Sometimes Death is JUST What The Story Needs

The year is 1999.

The Place is my dining room in my house in Draper, Utah.

The book I’m working on is my first one, Earning Eternity

It happened like this:

I had never written a book before, but had spent the last few months creating this story. I was having a dang good time and loving what I was creating, but I’d hit an impasse. I didn’t know what came next. I had built conflict, but it wasn’t enough. I had great characters, but they weren’t enough either. I was faced with that 2/3 sag, where you’re not quite ready to end the story, but you’re running out of steam. I thought about some of my favorite books, trying to figure out what those authors did. That’s when it came to me. The perfect solution that broke my heart.

I broke into tears, pushed away from the table and stopped writing for the day. The next day I sat back down, let my fingers hover over the keys and burst into tears again. I couldn’t do it. I was a mother, I had a son of my own. I couldn’t do it.

Another day passed and I knew–I just knew that if I didn’t do this the book would suffer. To be true to the entire structure of a novel, I had to let my character suffer–REALLY suffer. So I did it. I wrote the car accident that led to the head trauma that led to the death of Kim’s son. I cried the whole time.

My husband came home from work and my eyes were red and swollen.

“What happened?”

“Jackson died.”

“WHAT?” (Jackson was also the name of a boy in our neighborhood)

“Jackson, in my book, he died.”

Husband freezes and looks at me like I’m an alien life form (no worries, I’ve gotten used to it since then–happens all the time these days) “Huh?”

So I explain it to him; how Jackson’s death was necessary to the story arc, but it broke my heart, and it’s just so sad and I’d been really upset about it. I start crying again as I try to explain. He thinks I’ve truly lost my mind (who’s to say I haven’t?)

It was my first fictional death, and it hurt to know that I’d done it. And yet, when the book was finished I knew that I’d been right–the story did need it. The sacrifice had paid off, never mind the heart ache.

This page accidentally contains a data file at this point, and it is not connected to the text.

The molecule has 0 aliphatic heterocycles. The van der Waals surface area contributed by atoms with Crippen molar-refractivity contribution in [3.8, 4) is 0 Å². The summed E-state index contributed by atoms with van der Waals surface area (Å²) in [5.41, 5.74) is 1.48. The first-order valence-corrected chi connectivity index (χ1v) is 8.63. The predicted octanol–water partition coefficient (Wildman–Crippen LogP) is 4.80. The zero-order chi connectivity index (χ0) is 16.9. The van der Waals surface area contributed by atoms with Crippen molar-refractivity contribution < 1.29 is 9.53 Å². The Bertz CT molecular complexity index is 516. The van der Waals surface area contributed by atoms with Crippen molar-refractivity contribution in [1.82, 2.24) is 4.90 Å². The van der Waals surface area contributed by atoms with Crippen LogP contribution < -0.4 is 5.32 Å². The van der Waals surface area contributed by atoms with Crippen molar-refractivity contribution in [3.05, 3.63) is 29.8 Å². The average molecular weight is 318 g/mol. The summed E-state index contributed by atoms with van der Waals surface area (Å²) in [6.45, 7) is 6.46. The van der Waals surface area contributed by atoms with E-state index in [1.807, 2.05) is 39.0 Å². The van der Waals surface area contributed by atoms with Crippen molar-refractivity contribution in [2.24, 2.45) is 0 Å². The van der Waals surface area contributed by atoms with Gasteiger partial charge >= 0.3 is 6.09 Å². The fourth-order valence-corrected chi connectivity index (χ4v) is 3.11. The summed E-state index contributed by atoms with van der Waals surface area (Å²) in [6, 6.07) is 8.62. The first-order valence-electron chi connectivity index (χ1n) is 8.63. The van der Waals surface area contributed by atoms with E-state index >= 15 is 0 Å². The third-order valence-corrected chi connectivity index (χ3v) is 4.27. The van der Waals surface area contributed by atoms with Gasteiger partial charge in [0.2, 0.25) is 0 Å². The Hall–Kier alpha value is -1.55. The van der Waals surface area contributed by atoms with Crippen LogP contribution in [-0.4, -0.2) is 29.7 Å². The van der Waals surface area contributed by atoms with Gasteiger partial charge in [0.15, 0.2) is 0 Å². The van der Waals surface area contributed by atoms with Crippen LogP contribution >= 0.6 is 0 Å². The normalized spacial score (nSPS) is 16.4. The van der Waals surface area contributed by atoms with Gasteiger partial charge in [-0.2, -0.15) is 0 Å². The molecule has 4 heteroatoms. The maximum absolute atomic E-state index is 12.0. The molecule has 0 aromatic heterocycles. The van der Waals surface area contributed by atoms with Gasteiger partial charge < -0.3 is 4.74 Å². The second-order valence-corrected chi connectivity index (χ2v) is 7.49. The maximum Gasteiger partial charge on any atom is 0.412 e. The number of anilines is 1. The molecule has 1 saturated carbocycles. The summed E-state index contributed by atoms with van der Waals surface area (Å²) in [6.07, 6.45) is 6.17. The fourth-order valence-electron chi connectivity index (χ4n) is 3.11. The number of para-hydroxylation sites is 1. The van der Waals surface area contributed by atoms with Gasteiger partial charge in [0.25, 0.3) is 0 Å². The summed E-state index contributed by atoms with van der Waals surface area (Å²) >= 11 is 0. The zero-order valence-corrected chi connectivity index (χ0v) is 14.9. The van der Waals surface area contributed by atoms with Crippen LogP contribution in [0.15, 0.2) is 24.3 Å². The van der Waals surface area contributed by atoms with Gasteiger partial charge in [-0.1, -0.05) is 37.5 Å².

Since then I’ve become a regular serial killer of characters. Some are important characters, some are just ‘props’ we don’t need anymore. They’ve died in a myriad of ways, and while I don’t usually cry anymore, that’s not because it’s easy. I don’t like random acts of violence any more than the next person, however, in the case of writing a good book–well, there are just times when somebody has to die. Here’s why.

Death challenges the deepest fears that we, as humans have. Even those of us with a religious bent worry about death–the mess, the other side, the people left behind. Death is painful on many levels, and that being the case, it’s a powerful tool of manipulation. That’s what we writers do, you know, we manipulate people into thinking and feeling what we want them to think and feel. Don’t try and deny it–you know it’s true. And while there are hundreds of ways to create this manipulation of our readers (kissing scenes, rain, tearful goodbyes, vampires that glisten in the sunlight) there are few quite as powerful as death–be it the bad guy getting shot in the head, the hero’s lover falling victim to small pox, or, as in my first book, an only child dying as a result of a bad idea gone horribly wrong.